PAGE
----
Where there's smoke, there's ire

April 05, 2009|By LAURA VOZZELLA

Scott Peterson, spokesman for health-and-fitness queen Sheila Dixon, smokes. Not exactly a scandal. But news to the mayor of Baltimore when, by chance last week, she spotted a cigarette dangling from her mouthpiece.

Peterson had kept his half-pack-a-day habit secret for the two months he'd been on the job. A woman who doesn't let red meat or junk food pass her lips would surely frown on the Camel Lights between his.

So he sneaked puffs behind trees in an alcove outside City Hall. Gum, mints and little sample bottles of cologne hid the smell, as did his natural aversion to "close talking."

Then last Monday night, after an appearance in Annapolis, Dixon went her way, Peterson went his, and he thought it was safe to light up.

"I was walking on my way back to the car and I didn't realize that her car was going to be driving down that same street," he said. "And next thing I know, I look to my left and there's the mayor's Suburban, and it just stops right there in the street. And down comes the window. And all I get was, 'What?!! You're a smoker?!!'

"Thank God there were cars behind her," he added. "They had to move the car."

So Peterson, a smoker since college, went right home, tossed all his cigarettes and dedicated himself to clean living, right? Not quite. Not yet, anyway.

Peterson, 33, claims the encounter has him wanting to kick the habit, a desire that friends, family and the surgeon general of the United States had long failed to spark in him.

"I sent her an e-mail and told her, listen, you know, I've had many people - girlfriends, my mother, family members - who've been after me for my smoking," he said. "And you know what? It's completely different when it's the mayor of a city who's after you for your smoking."

That's because the mayor's disapproval conveys concern not just for his well-being, but for the city's fiscal health.

"Now as a city employee ... the health care cost of it isn't just on me," he said. "It's on the city."

Not that the mayor has been laying a municipal guilt trip on her outed smokesman.

Though she's not known for holding her tongue, Dixon hasn't said a word about smoking since that night, Peterson said. But he still feels the pressure and is researching ways to quit.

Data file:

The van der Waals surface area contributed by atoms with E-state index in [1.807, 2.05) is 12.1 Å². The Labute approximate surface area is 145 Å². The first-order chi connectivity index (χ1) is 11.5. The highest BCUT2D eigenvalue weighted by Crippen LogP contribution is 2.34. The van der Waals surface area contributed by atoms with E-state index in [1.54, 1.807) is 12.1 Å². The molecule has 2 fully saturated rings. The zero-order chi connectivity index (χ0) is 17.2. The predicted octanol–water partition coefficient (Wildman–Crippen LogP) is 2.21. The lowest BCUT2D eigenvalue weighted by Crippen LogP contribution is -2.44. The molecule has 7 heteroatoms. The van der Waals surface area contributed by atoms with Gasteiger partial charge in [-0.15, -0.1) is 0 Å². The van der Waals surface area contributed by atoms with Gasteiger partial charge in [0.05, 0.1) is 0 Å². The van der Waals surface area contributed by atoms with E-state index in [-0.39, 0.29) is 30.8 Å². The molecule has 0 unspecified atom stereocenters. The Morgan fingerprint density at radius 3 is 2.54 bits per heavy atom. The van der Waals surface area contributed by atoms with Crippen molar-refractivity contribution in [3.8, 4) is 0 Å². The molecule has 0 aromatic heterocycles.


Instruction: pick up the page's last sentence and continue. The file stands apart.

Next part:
"I've got to get rid of this habit," he said. "The last thing in the world I need is the mayor stopping traffic again."

Bride tones it down

Society types can expect The New York Times to note their weddings. But it's the bride and groom with the quirky courtship story who get the big play.

The tattooed free spirit who, after many twists and turns, and in an organza dress and sparkly sneakers, tied the knot with the once-spoken-for officemate? She gets a full story.

The granddaughter of Robert F. Kennedy? She has to settle for a few paragraphs.

That is, unless the granddaughter of Robert F. Kennedy and the tattooed-and-sneakered free spirit happen to be one in the same.

Maeve Kennedy Townsend and David McKean were the stars of last Sunday's "Vows" feature in The Times.

If the offbeat bride, and not her famous forebears, rescued the couple from wedding-notice obscurity, surely the forebears are why The Times put White House correspondent Sheryl Gay Stolberg on the story.

"She is someone I hear interviewed on NPR," said Townsend, 29, sounding surprisingly star-struck for a gal with Uncles Ted and Arnold.

The bride said her mother, former Lt. Gov. Kathleen Kennedy Townsend, was on board with the wedding-day sneakers.

Unconventional bridal footwear is nothing compared to the platinum dreadlocks and extreme vacations in her past.

"I'd gone backpacking by myself through Uganda for four weeks and neglected to call my parents for a few weeks," she said.

"My mom was a little concerned that I would do something really outrageous during the wedding. I've sort of calmed down."

View's not all that much

The real estate fliers for Gov. William Donald Schaefer's just-listed townhouse play up the "waterfront" views.

But Schaefer himself played down that feature back in 2001, when the state's chief tax collector was appealing his property tax assessment.

Schaefer complained that he'd gotten zinged on the assessment - it had gone up 6.5 percent to $141,290 - because the state classifies the property as "waterfront." The house is near the Patapsco River and Nabbs Creek in Pasadena's Chestnut Hill Cove community.

"He says he can see the water - from his roof, or in the winter when the trees are bare," The Sun's Amanda J. Crawford reported at the time.

Schaefer told her: "I can see the water coming out of the spigot."

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